1948 arbitrary nesting. Only digits are allowed in nested brackets (that is, when
1949 recursing), whereas any characters are permitted at the outer level.
1950 <pre>
1951 &#60; (?: (?(R) \d++ | [^&#60;&#62;]*+) | (?R)) * &#62;
1952 </pre>
1953 In this pattern, (?(R) is the start of a conditional subpattern, with two
1954 different alternatives for the recursive and non-recursive cases. The (?R) item
1955 is the actual recursive call.
1956 <a name="subpatternsassubroutines"></a></P>
1957 <br><a name="SEC22" href="#TOC1">SUBPATTERNS AS SUBROUTINES</a><br>
1958 <P>
1959 If the syntax for a recursive subpattern reference (either by number or by
1960 name) is used outside the parentheses to which it refers, it operates like a
1961 subroutine in a programming language. The "called" subpattern may be defined
1962 before or after the reference. A numbered reference can be absolute or
1963 relative, as in these examples:
1964 <pre>
1965 (...(absolute)...)...(?2)...
1966 (...(relative)...)...(?-1)...
1967 (...(?+1)...(relative)...
1968 </pre>
1969 An earlier example pointed out that the pattern
1970 <pre>
1971 (sens|respons)e and \1ibility
1972 </pre>
1973 matches "sense and sensibility" and "response and responsibility", but not
1974 "sense and responsibility". If instead the pattern
1975 <pre>
1976 (sens|respons)e and (?1)ibility
1977 </pre>
1978 is used, it does match "sense and responsibility" as well as the other two
1979 strings. Another example is given in the discussion of DEFINE above.
1980 </P>
1981 <P>
1982 Like recursive subpatterns, a "subroutine" call is always treated as an atomic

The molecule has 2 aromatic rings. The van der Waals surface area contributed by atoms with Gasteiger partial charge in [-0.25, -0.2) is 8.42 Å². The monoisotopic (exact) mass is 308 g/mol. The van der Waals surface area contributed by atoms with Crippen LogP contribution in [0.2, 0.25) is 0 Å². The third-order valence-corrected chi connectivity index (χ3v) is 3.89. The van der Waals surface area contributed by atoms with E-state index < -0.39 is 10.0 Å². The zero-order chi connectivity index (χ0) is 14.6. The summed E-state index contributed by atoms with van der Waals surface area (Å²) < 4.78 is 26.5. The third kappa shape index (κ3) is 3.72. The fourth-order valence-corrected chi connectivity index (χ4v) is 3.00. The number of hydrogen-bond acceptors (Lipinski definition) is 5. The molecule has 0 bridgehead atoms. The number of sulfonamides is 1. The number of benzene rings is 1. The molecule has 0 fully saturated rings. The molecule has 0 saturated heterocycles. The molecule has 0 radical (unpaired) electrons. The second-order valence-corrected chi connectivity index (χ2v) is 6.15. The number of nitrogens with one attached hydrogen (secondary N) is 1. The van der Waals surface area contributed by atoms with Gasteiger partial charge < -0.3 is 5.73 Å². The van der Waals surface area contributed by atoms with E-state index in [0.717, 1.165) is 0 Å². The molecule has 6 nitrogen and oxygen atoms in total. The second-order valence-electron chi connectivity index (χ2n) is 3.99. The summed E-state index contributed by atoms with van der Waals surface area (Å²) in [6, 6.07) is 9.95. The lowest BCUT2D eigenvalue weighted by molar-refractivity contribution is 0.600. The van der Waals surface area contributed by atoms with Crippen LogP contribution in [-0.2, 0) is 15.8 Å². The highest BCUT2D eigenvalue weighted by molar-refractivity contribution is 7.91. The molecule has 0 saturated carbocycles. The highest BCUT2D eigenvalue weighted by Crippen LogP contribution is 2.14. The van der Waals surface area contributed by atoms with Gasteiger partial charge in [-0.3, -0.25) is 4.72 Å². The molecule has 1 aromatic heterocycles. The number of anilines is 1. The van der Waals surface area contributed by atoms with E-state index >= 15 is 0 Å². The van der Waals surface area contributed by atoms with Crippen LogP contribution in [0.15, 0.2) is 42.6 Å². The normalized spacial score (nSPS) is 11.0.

1983 group. That is, once it has matched some of the subject string, it is never
1984 re-entered, even if it contains untried alternatives and there is a subsequent
1985 matching failure.
1986 </P>
1987 <P>
1988 When a subpattern is used as a subroutine, processing options such as
1989 case-independence are fixed when the subpattern is defined. They cannot be
1990 changed for different calls. For example, consider this pattern:
1991 <pre>
1992 (abc)(?i:(?-1))
1993 </pre>
1994 It matches "abcabc". It does not match "abcABC" because the change of
1995 processing option does not affect the called subpattern.
1996 </P>
1997 <br><a name="SEC23" href="#TOC1">CALLOUTS</a><br>
1998 <P>
1999 Perl has a feature whereby using the sequence (?{...}) causes arbitrary Perl
2000 code to be obeyed in the middle of matching a regular expression. This makes it
2001 possible, amongst other things, to extract different substrings that match the
2002 same pair of parentheses when there is a repetition.
2003 </P>
2004 <P>